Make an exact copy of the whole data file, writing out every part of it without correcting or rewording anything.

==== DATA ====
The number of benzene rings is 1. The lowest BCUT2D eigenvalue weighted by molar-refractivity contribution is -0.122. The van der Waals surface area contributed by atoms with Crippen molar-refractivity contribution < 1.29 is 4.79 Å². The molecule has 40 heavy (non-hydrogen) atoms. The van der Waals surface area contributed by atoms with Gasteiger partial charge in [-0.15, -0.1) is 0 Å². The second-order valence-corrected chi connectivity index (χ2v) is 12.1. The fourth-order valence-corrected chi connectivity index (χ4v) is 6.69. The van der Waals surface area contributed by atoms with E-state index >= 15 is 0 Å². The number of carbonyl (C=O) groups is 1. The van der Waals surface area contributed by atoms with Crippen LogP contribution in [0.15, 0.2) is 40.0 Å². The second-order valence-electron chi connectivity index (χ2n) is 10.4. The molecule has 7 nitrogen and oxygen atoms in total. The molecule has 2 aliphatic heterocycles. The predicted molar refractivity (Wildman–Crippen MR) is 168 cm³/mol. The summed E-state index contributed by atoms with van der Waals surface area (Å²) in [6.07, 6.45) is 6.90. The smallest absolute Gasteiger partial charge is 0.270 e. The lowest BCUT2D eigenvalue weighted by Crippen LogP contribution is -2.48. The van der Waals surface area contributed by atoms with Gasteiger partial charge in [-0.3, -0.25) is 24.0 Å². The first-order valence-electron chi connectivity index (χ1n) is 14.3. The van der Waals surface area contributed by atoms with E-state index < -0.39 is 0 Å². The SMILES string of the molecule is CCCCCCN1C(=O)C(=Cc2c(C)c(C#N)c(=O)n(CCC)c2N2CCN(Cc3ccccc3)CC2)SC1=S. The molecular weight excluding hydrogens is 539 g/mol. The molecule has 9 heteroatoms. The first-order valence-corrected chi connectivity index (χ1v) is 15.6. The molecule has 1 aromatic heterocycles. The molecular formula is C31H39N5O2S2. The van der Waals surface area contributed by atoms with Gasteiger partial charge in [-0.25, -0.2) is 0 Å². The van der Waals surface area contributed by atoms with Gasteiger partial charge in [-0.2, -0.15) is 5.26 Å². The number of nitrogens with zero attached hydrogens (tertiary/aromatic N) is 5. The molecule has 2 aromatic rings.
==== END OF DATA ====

The number of benzene rings is 1. The lowest BCUT2D eigenvalue weighted by molar-refractivity contribution is -0.122. The van der Waals surface area contributed by atoms with Crippen molar-refractivity contribution < 1.29 is 4.79 Å². The molecule has 40 heavy (non-hydrogen) atoms. The van der Waals surface area contributed by atoms with Gasteiger partial charge in [-0.15, -0.1) is 0 Å². The second-order valence-corrected chi connectivity index (χ2v) is 12.1. The fourth-order valence-corrected chi connectivity index (χ4v) is 6.69. The van der Waals surface area contributed by atoms with E-state index >= 15 is 0 Å². The number of carbonyl (C=O) groups is 1. The van der Waals surface area contributed by atoms with Crippen LogP contribution in [0.15, 0.2) is 40.0 Å². The second-order valence-electron chi connectivity index (χ2n) is 10.4. The molecule has 7 nitrogen and oxygen atoms in total. The molecule has 2 aliphatic heterocycles. The predicted molar refractivity (Wildman–Crippen MR) is 168 cm³/mol. The summed E-state index contributed by atoms with van der Waals surface area (Å²) in [6.07, 6.45) is 6.90. The smallest absolute Gasteiger partial charge is 0.270 e. The lowest BCUT2D eigenvalue weighted by Crippen LogP contribution is -2.48. The van der Waals surface area contributed by atoms with Gasteiger partial charge in [-0.3, -0.25) is 24.0 Å². The first-order valence-electron chi connectivity index (χ1n) is 14.3. The van der Waals surface area contributed by atoms with E-state index < -0.39 is 0 Å². The SMILES string of the molecule is CCCCCCN1C(=O)C(=Cc2c(C)c(C#N)c(=O)n(CCC)c2N2CCN(Cc3ccccc3)CC2)SC1=S. The molecular weight excluding hydrogens is 539 g/mol. The molecule has 9 heteroatoms. The first-order valence-corrected chi connectivity index (χ1v) is 15.6. The molecule has 1 aromatic heterocycles. The molecular formula is C31H39N5O2S2. The van der Waals surface area contributed by atoms with Gasteiger partial charge in [-0.25, -0.2) is 0 Å². The van der Waals surface area contributed by atoms with Gasteiger partial charge in [-0.2, -0.15) is 5.26 Å². The number of nitrogens with zero attached hydrogens (tertiary/aromatic N) is 5. The molecule has 2 aromatic rings.